“Infant carrier seats only go rear facing but children often grow out of those seats before age 2. (Though infant carriers are bigger now than they used to be and often go up to 30 pounds). Children most likely will move from an infant carrier to a convertible seat—or will start off in an all-in-one seat—which will start rear facing and can be switched to forward facing, again ideally when the child outgrows the rear facing specifications”, Amie says.
When Is It Safe to Transition From a Car Seat to Booster To Nothing at All?
Transitioning to a seat belt positioning device (like a booster seat or RideSafer vest) will depend on the child’s size and maturity. You want the child to be mature enough to properly remain seated in their booster with the seat belt properly positioned over them. Many booster seats are rated for starting at 4 years old. Most car seat technicians will recommend waiting until at least age 5 to use a booster because at that age most children will be mature enough.
“A lot of parents consider a transition a “graduation” but really it’s a downgrade in safety. So you want to keep your child in a 5-point harness as long as you can before moving to a seat belt positioning device”, Amie says.
Then you want to keep your child in a seat belt positioning device until they can properly fit the adult seat belt on their own. To a CPS Tech, properly fit means:
- Shoulder belt crosses between the neck and shoulder
- Lower back is against the vehicle seat
- Lap belt stays on the upper thighs across the hip bones
- The knees bend at the end of the seat
- The child can ride like this for the entire ride
“Typically this won’t be until a child is 4’9” tall. This is not a hard and fast height. You want to check the 5-step seat belt fit test for each seating position the child sits in as it can vary. For instance our eldest passed the test in the third row of our Honda earlier than he could pass in the middle row”, she says.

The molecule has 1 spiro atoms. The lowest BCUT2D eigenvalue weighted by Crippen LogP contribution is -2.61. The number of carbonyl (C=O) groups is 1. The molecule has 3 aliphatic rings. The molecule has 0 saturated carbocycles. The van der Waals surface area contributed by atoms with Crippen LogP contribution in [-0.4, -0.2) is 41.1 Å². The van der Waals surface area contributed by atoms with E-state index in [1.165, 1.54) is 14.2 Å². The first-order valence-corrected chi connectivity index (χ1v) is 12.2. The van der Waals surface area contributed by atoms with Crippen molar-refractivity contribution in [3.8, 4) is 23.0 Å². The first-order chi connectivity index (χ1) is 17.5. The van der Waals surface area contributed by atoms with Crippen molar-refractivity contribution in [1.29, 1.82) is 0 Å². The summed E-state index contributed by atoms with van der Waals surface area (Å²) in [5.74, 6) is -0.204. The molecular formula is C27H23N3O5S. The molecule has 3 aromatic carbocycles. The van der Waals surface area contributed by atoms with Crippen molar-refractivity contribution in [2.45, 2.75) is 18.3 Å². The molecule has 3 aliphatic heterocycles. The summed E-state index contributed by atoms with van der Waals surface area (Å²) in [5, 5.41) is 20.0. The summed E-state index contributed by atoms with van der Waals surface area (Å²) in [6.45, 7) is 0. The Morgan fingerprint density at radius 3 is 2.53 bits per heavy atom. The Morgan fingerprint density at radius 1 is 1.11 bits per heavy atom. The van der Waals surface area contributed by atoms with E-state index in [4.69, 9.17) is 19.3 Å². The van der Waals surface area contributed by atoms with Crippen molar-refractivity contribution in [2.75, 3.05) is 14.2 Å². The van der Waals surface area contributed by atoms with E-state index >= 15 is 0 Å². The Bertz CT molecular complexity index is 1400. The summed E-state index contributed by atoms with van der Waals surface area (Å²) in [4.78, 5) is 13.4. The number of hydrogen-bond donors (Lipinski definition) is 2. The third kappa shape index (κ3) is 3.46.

Find more info on the 5-step fit test here.
How Can Parents Properly Fit the 5-Point Harness To Protect Their Child?
To start which harness slots you use depends on if your child is rear facing or forward facing. In a rear-facing car seat, the harness straps should come out at or below your child’s shoulders. In a forward-facing car seat, the harness straps should come out at or above the child’s shoulders.
The harness straps should fit snug on a child. By snug we mean it is tight enough you cannot pinch the webbing material between your fingers.
“The chest clip should be at about armpit level on the child. We suggest moving this into position after you tighten the harness straps so you don’t inadvertently pull the clip into the child’s throat as you pull the straps tight” Amie says.
Find more information on harnessing here.
Where Can Parents Find Resources to Properly Install a Car Seat?
“The best and most informative resource is to bring your car and seat to a local child passenger safety technician because every seat and every car and every child combination can be a little different. And no that does not mean go to your local fire station”, Amie advises. Check here and here first.
While there are well-meaning people and may help, they may not necessarily be trained and certified car seat experts. You can find a list of technicians, like Amie, near you via this page. In the meantime, there are a lot of general videos and resources online. Oftentimes manufacturers will have installation videos for their models of car seats.
Buckle up and stay safe!